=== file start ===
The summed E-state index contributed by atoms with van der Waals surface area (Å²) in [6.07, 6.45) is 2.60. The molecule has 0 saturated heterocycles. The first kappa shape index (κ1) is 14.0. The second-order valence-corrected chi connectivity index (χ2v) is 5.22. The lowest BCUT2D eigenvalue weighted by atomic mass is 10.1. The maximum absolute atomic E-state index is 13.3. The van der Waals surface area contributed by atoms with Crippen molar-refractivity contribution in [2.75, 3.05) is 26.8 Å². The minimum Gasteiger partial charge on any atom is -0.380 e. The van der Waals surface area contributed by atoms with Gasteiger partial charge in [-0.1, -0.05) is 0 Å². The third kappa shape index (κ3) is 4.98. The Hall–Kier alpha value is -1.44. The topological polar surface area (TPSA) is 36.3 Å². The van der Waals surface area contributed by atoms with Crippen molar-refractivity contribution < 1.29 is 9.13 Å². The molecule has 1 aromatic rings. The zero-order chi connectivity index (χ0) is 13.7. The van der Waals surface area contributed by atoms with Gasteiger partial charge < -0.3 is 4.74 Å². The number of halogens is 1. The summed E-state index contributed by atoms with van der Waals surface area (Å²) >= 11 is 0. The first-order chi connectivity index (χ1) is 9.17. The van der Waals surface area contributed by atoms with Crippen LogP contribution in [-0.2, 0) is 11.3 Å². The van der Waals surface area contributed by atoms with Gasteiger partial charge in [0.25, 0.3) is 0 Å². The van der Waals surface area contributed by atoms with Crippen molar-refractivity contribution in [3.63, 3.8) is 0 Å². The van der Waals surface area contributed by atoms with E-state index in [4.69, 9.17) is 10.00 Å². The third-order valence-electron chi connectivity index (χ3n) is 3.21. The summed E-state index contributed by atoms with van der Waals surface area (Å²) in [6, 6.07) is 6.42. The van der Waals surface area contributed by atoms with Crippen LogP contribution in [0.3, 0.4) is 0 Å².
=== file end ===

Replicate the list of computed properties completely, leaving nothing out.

The summed E-state index contributed by atoms with van der Waals surface area (Å²) in [6.07, 6.45) is 2.60. The molecule has 0 saturated heterocycles. The first kappa shape index (κ1) is 14.0. The second-order valence-corrected chi connectivity index (χ2v) is 5.22. The lowest BCUT2D eigenvalue weighted by atomic mass is 10.1. The maximum absolute atomic E-state index is 13.3. The van der Waals surface area contributed by atoms with Crippen molar-refractivity contribution in [2.75, 3.05) is 26.8 Å². The minimum Gasteiger partial charge on any atom is -0.380 e. The van der Waals surface area contributed by atoms with Gasteiger partial charge in [-0.1, -0.05) is 0 Å². The third kappa shape index (κ3) is 4.98. The Hall–Kier alpha value is -1.44. The topological polar surface area (TPSA) is 36.3 Å². The van der Waals surface area contributed by atoms with Crippen molar-refractivity contribution < 1.29 is 9.13 Å². The molecule has 1 aromatic rings. The zero-order chi connectivity index (χ0) is 13.7. The van der Waals surface area contributed by atoms with Gasteiger partial charge < -0.3 is 4.74 Å². The number of halogens is 1. The summed E-state index contributed by atoms with van der Waals surface area (Å²) >= 11 is 0. The first-order chi connectivity index (χ1) is 9.17. The van der Waals surface area contributed by atoms with Crippen LogP contribution in [-0.2, 0) is 11.3 Å². The van der Waals surface area contributed by atoms with Gasteiger partial charge in [0.25, 0.3) is 0 Å². The van der Waals surface area contributed by atoms with Crippen molar-refractivity contribution in [3.63, 3.8) is 0 Å². The van der Waals surface area contributed by atoms with E-state index in [4.69, 9.17) is 10.00 Å². The third-order valence-electron chi connectivity index (χ3n) is 3.21. The summed E-state index contributed by atoms with van der Waals surface area (Å²) in [6, 6.07) is 6.42. The van der Waals surface area contributed by atoms with Crippen LogP contribution in [0.3, 0.4) is 0 Å².